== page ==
Ciao Bella! Our beautiful friends called from the street waving. There was joviality all around and fast excited chatter as they walked under the jasmine arbor and up the path.
Entering under the twinkling fairy lights, there was laughter as bouquets of flowers and bottles of wine were juggled. And as we gave kisses of hello on the cheeks, the amazing smells of garlic and cheese wafted up from the pots they carried.
It was our turn to host the rotating dinner. Each month a different house provided the venue, each month a different cuisine was showcased. Tonight, it was a festa Italiana. An Italian feast!
Bottles clinked as the reds were put on the bar – a marble slab on top of a restored antique sewing machine base. Powder-coated a brilliant green, it was one of my favourite additions to our deck. The beer was buried in the ice of the silver buckets and the bottles of Campari and Limoncello stood ready; bold and cocky in their brilliant red and yellow, like they knew better than we of what was coming. Apéritif! Main! Dessert! Digestif!
It was time to crack out my new-old glasses. I had seen them the week before sitting in Shop 32’s Chambers & Crosthwaite. Small cocktail glasses, fine glass with an etched flower and vine on each one. They were vintage, they were ridiculously fragile, they were totally impractical…they were perfect! There were only six which is never quite enough but mix & matching is a vintage gal’s best friend and they would fit quite comfortably amongst the other vessels already presiding in my sideboard.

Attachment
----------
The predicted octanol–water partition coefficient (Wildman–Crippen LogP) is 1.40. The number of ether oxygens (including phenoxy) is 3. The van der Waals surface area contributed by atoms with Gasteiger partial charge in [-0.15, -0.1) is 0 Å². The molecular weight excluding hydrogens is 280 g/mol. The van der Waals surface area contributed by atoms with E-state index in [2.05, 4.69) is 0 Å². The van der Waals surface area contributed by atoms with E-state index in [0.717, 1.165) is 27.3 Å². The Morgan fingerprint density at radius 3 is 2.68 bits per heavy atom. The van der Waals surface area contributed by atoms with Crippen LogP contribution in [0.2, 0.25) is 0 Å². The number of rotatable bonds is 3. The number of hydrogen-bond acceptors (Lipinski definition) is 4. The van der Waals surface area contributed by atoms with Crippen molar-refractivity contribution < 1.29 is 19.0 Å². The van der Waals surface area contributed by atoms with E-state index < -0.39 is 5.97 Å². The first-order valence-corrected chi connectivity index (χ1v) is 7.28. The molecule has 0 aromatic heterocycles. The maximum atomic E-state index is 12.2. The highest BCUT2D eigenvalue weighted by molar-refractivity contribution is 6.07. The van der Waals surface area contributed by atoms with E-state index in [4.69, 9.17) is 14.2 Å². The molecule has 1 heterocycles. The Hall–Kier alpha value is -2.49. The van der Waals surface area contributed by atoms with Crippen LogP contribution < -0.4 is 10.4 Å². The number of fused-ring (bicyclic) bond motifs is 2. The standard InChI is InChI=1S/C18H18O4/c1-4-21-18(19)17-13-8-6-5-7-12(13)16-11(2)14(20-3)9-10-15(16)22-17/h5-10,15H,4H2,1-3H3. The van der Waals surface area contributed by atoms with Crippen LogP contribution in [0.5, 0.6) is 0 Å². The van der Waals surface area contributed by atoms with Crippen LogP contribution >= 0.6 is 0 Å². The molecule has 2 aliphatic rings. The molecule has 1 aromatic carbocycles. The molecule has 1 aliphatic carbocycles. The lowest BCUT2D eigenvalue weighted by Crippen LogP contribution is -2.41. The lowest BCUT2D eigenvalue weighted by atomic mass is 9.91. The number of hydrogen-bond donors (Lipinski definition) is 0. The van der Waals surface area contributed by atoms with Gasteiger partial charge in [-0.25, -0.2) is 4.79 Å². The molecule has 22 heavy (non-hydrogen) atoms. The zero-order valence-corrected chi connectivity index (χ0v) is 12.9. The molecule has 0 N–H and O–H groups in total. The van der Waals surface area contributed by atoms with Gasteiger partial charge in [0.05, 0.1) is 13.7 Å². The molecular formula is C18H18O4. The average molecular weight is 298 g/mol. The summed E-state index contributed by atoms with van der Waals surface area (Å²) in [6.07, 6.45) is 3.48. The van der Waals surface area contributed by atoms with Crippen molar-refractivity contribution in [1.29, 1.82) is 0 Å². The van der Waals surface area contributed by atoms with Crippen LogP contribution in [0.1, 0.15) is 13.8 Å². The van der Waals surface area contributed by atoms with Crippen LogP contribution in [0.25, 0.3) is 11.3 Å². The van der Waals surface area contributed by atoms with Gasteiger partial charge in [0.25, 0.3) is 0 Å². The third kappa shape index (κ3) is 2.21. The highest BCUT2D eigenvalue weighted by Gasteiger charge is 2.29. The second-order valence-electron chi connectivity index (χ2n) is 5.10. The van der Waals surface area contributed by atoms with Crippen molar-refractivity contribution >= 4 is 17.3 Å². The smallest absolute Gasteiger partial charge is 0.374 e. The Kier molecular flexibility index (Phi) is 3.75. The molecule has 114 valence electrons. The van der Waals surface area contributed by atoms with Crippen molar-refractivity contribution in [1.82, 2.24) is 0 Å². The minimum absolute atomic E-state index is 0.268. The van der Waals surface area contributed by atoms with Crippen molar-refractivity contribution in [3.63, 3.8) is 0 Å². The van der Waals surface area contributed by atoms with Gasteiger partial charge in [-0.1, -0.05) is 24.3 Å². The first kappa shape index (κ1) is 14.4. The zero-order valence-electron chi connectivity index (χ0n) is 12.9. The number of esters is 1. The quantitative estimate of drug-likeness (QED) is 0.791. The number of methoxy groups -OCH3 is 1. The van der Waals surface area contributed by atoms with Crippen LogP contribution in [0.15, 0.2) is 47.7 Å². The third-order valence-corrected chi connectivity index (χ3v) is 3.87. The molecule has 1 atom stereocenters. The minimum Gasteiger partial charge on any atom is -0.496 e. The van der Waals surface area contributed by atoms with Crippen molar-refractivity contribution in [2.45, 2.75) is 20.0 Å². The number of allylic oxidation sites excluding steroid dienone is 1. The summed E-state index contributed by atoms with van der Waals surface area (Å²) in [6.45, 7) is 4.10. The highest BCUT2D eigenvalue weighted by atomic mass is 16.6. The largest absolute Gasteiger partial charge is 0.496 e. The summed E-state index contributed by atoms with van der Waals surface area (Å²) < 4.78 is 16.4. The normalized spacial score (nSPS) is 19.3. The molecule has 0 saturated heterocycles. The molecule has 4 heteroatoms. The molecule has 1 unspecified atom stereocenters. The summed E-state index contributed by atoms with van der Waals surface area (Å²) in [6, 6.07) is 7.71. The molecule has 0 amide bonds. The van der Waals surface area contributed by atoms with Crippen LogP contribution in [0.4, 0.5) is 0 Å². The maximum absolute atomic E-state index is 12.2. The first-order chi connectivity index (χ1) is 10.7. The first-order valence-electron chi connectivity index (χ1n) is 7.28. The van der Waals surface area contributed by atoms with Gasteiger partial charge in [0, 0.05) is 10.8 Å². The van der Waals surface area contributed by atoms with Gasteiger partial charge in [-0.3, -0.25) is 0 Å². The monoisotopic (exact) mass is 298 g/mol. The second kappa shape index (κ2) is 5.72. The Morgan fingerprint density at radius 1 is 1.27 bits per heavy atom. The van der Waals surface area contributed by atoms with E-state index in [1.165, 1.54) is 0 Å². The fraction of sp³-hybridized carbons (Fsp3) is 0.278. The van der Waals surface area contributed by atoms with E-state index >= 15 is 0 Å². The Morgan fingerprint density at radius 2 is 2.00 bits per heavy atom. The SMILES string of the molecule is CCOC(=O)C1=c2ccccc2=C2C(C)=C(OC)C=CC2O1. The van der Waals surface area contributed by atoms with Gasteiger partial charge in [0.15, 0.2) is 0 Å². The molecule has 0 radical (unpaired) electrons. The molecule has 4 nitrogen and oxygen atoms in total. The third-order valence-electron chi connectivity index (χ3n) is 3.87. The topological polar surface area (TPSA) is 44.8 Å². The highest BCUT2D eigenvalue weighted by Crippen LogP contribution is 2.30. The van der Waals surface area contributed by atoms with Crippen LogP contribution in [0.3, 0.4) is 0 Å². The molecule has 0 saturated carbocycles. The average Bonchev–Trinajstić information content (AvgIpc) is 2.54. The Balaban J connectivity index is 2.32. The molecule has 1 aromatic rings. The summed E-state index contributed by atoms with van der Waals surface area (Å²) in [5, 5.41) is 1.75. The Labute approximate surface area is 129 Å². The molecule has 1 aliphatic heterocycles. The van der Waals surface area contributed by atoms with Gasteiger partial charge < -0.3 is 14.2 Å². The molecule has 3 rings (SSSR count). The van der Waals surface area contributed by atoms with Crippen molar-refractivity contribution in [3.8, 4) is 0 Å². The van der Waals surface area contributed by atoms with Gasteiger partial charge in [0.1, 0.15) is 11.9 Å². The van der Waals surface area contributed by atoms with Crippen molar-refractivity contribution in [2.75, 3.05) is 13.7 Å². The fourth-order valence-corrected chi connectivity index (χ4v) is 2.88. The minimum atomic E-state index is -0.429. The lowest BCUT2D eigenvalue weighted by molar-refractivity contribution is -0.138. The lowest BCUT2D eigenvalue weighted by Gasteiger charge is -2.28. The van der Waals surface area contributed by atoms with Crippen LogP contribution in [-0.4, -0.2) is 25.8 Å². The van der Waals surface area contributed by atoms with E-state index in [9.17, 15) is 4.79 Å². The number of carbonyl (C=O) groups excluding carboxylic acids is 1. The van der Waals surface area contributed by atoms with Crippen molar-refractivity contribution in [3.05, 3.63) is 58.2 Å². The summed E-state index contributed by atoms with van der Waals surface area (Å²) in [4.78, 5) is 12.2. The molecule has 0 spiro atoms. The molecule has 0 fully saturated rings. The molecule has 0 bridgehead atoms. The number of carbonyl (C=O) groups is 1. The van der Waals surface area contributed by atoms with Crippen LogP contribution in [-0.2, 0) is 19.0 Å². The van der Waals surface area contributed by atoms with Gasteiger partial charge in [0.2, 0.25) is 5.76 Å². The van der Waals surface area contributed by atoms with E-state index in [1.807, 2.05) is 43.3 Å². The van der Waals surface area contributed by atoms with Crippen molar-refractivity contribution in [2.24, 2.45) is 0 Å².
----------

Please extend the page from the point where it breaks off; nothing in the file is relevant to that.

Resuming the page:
There was no doubt that the glasses had been christened many times before but this was the first jaunt as part of my collection. Their role in the fabulous evening of homely Italian was to hold the Campari cocktails. The bitter, dark red liqueur was served with soda water and OJ on ice.
Saluti! We offered as we tapped the fine glasses in appreciation of friendship, delicious food and my new-old glasses. The delicate little glass juxtaposed the bitter tang of the drink which in theory, with the prosciutto wrapped melon and bocconcini that we nibbled on, would stimulate the appetite. It wasn’t strictly necessary given the amazing aromas wafting from the kitchen where the lasagnas and fresh fettuccini with mushrooms and pancetta were cooking. Soon, the Italian inspired fare would weigh down the table, set in its rustic theme of raw fabrics and rosemary, jasmine spilling from old Picklehead jars and candles twinkling amongst the foliage.
The layers of tiramisu, the scoops of gelato and the wedges of rosemary shortbread with mascarpone was the crown of the meal. And as we all sat back in our chairs, full to brim, knowing quite well not another ounce of food would fit…out came the digestif. The Limoncello. It’s intended, and much required, purpose was to aid digestion. It was all very fabulous, the night was a feast for the senses…but as I sat back, happy and content, and watched my guests pour the lemon liqueur into espresso cups for the lack of any shot glasses, I knew exactly what my next new-old cup purchase would be.